Banana Plant: Processing From Tree To Box

Describes how bananas plants are harvested in Central America and processed for shipping.

Central America is well known for its tropical produce. One item, the banana, is an especially important crop here both for its export value as well as for its local use as a dietary staple. Different types of bananas are grown on Central America. They include the following: the common yellow banana, popular all over the world; the small, sweeter dark brown/maroon banana, which can be eaten directly or used for cooking; and the plantain, which is used exclusively for cooking purposes. Although bananas are grown in various regions throughout Central America, they flourish best when grown in hot and humid environments.

Typically, bananas are grown on larger plantations and are harvested at different times during their growth cycle depending on whether they will be exported or used domestically. If the bananas will be exported, they are picked when they are very green. This enables them to ripen en route to a customer so that the produce you purchase in a store is ready for immediate, or almost immediate, consumption.

When bananas are ready to be picked at a plantation, a worker goes into the field to a tree to be harvested and cuts a banana stalk from the tree using a machete. An average stalk contains approximately 20-25 bananas. As stalks are cut, they are moved to a vehicle where they are placed for transport to a banana processing plant. Banana processing plants can be very elaborate or very simple. The simplest of which is merely an open-air structure that has a roof under which workers, equipment, and produce interact. At this type of plant, each stalk is removed from the vehicle used to transport it and hung-up on a rope or cable that is mounted on a pulley system placed above workers heads. Each stalk is then transported on this pulley system to an area beneath which lies a tub filled with flowing water that contains a diluted chemical solution used to eliminate bugs from the produce. Standing along side the tub are workers. Their job is to cut banana sections from the stalk allowing the bananas to fall into the solution. Because the water continues to flow as the bananas drop into it, the bananas are carried forward towards another group of workers who separate good bananas from rotten ones by removing the bad ones from the batch.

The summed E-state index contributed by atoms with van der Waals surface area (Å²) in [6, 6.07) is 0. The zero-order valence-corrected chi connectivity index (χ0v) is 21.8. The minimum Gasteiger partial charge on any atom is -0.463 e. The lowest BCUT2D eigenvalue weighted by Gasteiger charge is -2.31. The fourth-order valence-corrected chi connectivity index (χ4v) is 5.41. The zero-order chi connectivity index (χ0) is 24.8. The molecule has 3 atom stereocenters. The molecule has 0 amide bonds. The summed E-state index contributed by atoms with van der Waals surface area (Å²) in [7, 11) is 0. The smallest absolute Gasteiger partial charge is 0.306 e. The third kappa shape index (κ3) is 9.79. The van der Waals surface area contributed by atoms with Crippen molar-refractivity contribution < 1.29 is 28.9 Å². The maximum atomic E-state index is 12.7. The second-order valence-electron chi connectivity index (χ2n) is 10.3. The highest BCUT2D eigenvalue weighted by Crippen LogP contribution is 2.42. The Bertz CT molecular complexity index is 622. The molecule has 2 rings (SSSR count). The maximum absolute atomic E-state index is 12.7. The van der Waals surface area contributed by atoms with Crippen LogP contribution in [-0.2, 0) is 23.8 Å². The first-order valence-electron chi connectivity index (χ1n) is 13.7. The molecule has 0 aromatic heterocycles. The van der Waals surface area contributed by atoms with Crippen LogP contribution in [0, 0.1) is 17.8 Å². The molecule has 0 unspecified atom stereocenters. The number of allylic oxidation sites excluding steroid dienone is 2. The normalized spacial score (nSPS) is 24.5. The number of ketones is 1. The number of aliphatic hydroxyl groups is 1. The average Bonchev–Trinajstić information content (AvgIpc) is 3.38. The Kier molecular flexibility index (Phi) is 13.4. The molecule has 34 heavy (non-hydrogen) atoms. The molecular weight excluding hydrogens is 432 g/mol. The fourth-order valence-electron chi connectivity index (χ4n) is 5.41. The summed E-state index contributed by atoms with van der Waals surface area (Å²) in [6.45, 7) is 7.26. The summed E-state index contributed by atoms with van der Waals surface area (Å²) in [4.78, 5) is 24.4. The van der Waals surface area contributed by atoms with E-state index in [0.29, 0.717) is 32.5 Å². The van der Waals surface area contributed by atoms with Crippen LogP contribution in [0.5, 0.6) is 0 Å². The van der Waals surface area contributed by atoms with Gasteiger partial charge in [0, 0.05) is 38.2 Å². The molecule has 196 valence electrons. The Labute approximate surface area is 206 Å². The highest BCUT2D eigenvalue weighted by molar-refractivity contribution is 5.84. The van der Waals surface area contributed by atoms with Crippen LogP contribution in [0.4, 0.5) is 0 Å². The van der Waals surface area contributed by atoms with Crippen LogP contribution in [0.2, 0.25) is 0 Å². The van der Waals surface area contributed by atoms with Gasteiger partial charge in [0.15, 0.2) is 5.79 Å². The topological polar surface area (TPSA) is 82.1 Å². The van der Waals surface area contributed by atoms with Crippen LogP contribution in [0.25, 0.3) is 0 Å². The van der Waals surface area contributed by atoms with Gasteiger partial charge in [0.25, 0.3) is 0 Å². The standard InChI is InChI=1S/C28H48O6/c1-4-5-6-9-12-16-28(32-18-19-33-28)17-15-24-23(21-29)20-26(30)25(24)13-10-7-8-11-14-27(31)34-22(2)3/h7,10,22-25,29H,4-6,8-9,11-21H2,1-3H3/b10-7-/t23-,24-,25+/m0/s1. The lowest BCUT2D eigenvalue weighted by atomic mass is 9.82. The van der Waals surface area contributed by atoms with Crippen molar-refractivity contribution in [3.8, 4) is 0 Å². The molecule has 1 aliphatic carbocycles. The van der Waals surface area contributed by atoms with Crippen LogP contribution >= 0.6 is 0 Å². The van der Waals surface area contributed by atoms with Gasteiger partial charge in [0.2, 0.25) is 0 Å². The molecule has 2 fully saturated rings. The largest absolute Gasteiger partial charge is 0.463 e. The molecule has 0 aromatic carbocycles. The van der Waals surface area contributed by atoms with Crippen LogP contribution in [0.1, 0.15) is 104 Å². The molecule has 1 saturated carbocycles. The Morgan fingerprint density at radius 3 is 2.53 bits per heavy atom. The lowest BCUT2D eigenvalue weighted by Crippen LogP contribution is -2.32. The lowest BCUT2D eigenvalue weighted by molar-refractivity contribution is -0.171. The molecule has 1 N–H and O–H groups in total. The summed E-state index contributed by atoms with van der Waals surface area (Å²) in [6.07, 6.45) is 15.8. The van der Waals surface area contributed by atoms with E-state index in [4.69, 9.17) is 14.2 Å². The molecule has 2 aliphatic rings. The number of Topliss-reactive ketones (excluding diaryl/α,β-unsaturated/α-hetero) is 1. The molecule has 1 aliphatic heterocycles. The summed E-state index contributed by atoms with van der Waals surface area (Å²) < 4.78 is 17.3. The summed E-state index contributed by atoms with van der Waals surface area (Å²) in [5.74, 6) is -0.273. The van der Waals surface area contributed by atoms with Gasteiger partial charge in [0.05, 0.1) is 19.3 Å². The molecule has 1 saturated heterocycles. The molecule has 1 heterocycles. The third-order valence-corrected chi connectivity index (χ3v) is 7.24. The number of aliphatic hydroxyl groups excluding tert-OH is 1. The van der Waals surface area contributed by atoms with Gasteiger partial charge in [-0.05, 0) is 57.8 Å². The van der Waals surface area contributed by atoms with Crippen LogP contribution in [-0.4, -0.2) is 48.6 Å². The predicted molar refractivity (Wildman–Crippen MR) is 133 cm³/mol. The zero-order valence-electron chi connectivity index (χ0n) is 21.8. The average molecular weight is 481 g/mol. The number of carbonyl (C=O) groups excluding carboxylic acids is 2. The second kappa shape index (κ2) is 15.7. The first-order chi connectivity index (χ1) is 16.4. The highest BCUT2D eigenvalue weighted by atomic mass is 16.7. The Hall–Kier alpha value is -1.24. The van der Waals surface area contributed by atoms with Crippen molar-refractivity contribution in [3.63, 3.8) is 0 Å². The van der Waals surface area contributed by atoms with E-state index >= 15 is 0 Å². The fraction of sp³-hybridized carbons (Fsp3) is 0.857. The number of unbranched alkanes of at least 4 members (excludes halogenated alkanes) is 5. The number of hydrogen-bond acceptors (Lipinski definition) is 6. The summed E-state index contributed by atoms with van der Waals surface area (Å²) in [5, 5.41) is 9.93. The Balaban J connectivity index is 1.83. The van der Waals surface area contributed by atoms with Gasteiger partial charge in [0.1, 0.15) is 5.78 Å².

Once separation has occurred, other workers remove the good bananas from the solution by hand and place them on a table. The bananas are then dried with the assistance of a good breeze or some portable fans. When the bananas have dried fully, they are placed into cardboard boxes, each of which can hold up to 40 lbs. of bananas. When the bananas have been boxed, they are ready for shipment. The bananas go to distribution centers for export or local use or, they are shipped to different plants for further processing.

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